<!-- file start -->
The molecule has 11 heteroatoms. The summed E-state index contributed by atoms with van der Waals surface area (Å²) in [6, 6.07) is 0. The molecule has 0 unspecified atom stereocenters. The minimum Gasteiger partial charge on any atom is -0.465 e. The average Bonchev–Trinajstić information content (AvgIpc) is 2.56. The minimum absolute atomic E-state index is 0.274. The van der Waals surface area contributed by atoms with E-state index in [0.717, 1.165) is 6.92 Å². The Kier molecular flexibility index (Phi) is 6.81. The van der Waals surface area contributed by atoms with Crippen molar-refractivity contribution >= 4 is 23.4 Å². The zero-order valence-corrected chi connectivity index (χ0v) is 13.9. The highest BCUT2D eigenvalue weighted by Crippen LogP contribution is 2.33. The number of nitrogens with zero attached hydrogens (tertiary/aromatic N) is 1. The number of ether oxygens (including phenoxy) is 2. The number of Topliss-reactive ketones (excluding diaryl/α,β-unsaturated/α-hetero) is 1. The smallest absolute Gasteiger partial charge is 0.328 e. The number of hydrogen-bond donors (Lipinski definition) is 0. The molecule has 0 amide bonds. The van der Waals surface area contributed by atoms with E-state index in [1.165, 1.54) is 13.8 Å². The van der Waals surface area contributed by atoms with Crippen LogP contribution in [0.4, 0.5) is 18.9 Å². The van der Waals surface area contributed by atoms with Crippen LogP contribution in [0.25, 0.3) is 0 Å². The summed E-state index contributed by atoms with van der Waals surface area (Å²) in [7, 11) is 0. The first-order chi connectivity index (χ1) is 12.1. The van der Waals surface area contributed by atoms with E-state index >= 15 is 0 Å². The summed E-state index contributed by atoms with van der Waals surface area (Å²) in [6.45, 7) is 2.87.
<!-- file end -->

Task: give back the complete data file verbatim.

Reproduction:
The molecule has 11 heteroatoms. The summed E-state index contributed by atoms with van der Waals surface area (Å²) in [6, 6.07) is 0. The molecule has 0 unspecified atom stereocenters. The minimum Gasteiger partial charge on any atom is -0.465 e. The average Bonchev–Trinajstić information content (AvgIpc) is 2.56. The minimum absolute atomic E-state index is 0.274. The van der Waals surface area contributed by atoms with E-state index in [0.717, 1.165) is 6.92 Å². The Kier molecular flexibility index (Phi) is 6.81. The van der Waals surface area contributed by atoms with Crippen molar-refractivity contribution >= 4 is 23.4 Å². The zero-order valence-corrected chi connectivity index (χ0v) is 13.9. The highest BCUT2D eigenvalue weighted by Crippen LogP contribution is 2.33. The number of nitrogens with zero attached hydrogens (tertiary/aromatic N) is 1. The number of ether oxygens (including phenoxy) is 2. The number of Topliss-reactive ketones (excluding diaryl/α,β-unsaturated/α-hetero) is 1. The smallest absolute Gasteiger partial charge is 0.328 e. The number of hydrogen-bond donors (Lipinski definition) is 0. The molecule has 0 amide bonds. The van der Waals surface area contributed by atoms with E-state index in [1.165, 1.54) is 13.8 Å². The van der Waals surface area contributed by atoms with Crippen LogP contribution in [0.4, 0.5) is 18.9 Å². The van der Waals surface area contributed by atoms with Crippen LogP contribution in [0.25, 0.3) is 0 Å². The summed E-state index contributed by atoms with van der Waals surface area (Å²) in [7, 11) is 0. The first-order chi connectivity index (χ1) is 12.1. The van der Waals surface area contributed by atoms with E-state index >= 15 is 0 Å². The summed E-state index contributed by atoms with van der Waals surface area (Å²) in [6.45, 7) is 2.87.